Turkish Deputy Prime Minister Ali Babacan gave a conference Friday at Fletcher School of Law and Diplomacy at Tufts University in Boston.
Babacan made a speech on Turkey's foreign policy and the situation in the region as well as touching on latest developments economy in Turkey and the world. Babacan said that none of the countries should aim to arm the opposition in Syria.
Turkey does not have such an aim, added Babacan who spoke at a conference in Boston on Friday.
Turkey fully supports political efforts and is against an external intervention in Syria, said Babacan.
An opposition should only be shaped as a political effort in Syria, said Babacan, adding that a legitimate opposition would be important as it would present an alternative to the existing regime.
Noting that Annan plan opened a a window of opportunity, Babacan said that the plan should immediately be implemented, and international community should support the plan.
Also, the plan should include a timetable and a deadline, said Babacan, expressing pleasure over the support of Syrian opposition to the plan.
Babacan also said that Turkey would not attend the meetings which would be chaired by Greek Cypriot administration in the EU.
As Turkey does not recognize Greek Cypriot administration as a country, it will not attend the political meetings which will be chaired by the administration in the EU, said Babacan who spoke at a conference in Boston on Friday.
Greek Cypriot administration will undertake the rotating presidency of the EU in the second half of 2012.
However, we will pursue our cooperation with the EU institutions on technical level, Babacan said.
We will suspend our interaction on political level only for six months, he added.
Problem in Iraq stems from Baghdad
Babacan said that the real problem in Iraq stemmed from Baghdad, not regional Kurdish administration.
A representative and legitimate parliament appeared in Iraq after the elections, but the representation in the parliament was not reflected on governmental level, said Babacan, adding that Iraqi prime minister appointed Shiites to key ministries and military missions.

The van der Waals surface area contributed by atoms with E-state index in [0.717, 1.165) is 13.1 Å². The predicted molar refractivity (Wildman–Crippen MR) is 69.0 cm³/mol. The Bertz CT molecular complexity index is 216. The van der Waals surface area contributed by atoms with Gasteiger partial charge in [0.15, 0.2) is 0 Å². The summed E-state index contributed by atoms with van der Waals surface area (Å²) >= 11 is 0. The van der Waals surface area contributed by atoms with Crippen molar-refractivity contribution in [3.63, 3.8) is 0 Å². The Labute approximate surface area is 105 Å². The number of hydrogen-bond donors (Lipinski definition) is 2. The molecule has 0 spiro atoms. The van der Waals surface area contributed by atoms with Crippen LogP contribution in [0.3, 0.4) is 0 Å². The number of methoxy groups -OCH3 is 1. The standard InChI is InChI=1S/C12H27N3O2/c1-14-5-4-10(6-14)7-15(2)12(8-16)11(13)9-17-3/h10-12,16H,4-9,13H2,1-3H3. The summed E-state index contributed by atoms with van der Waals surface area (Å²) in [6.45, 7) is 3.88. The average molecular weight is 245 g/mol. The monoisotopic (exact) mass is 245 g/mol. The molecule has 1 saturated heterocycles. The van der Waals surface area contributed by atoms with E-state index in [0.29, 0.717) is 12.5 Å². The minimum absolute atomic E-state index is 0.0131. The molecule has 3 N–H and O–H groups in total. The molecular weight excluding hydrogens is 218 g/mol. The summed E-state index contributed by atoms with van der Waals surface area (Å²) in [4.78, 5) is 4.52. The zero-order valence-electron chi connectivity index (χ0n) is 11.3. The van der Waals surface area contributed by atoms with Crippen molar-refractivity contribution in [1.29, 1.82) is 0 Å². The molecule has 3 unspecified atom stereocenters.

This situation escalated sectarian tension, said Babacan.
Babacan noted that Turkey supported Iraq's territorial integrity and unity.
Recently Iraqi Prime Minister Nuri al-Maliki said "Turkey was becoming an enemy state in the region in a sign of growing tensions between Turkey and Iraq" and "Turkey had started to intervene in Iraqi internal affairs".
In return, Turkish Prime Minister Recep Tayyip Erdogan warned against the latest situation in Iraq and signaled a troubling trend in the war-torn country under the current prime minister. Erdogan blamed al-Maliki for excluding Sunnis from power structures.
Premier Erdogan said the behaviors of al-Maliki to his coalition partners and his egoist and challenging approaches to the structuring in Iraq were making Shiite groups, Masoud Barzani and Al-Iraqiya group uneasy.
On April 24, Charge d'affaires with the Iraqi Embassy in Ankara was summoned to the Turkish Foreign Ministry headquarters over the remarks by Iraqi prime minister.
Iraqi diplomat was summoned to convey Turkey's "strong rejection" of statements made by al-Maliki.
Prior to the conference, Babacan also met with Massachusetts Governor Deval Patrick.
The Turkish deputy premier is scheduled to meet with US investors on Saturday.
Babacan will wrap up his visit to the United States and return to Turkey on Sunday.
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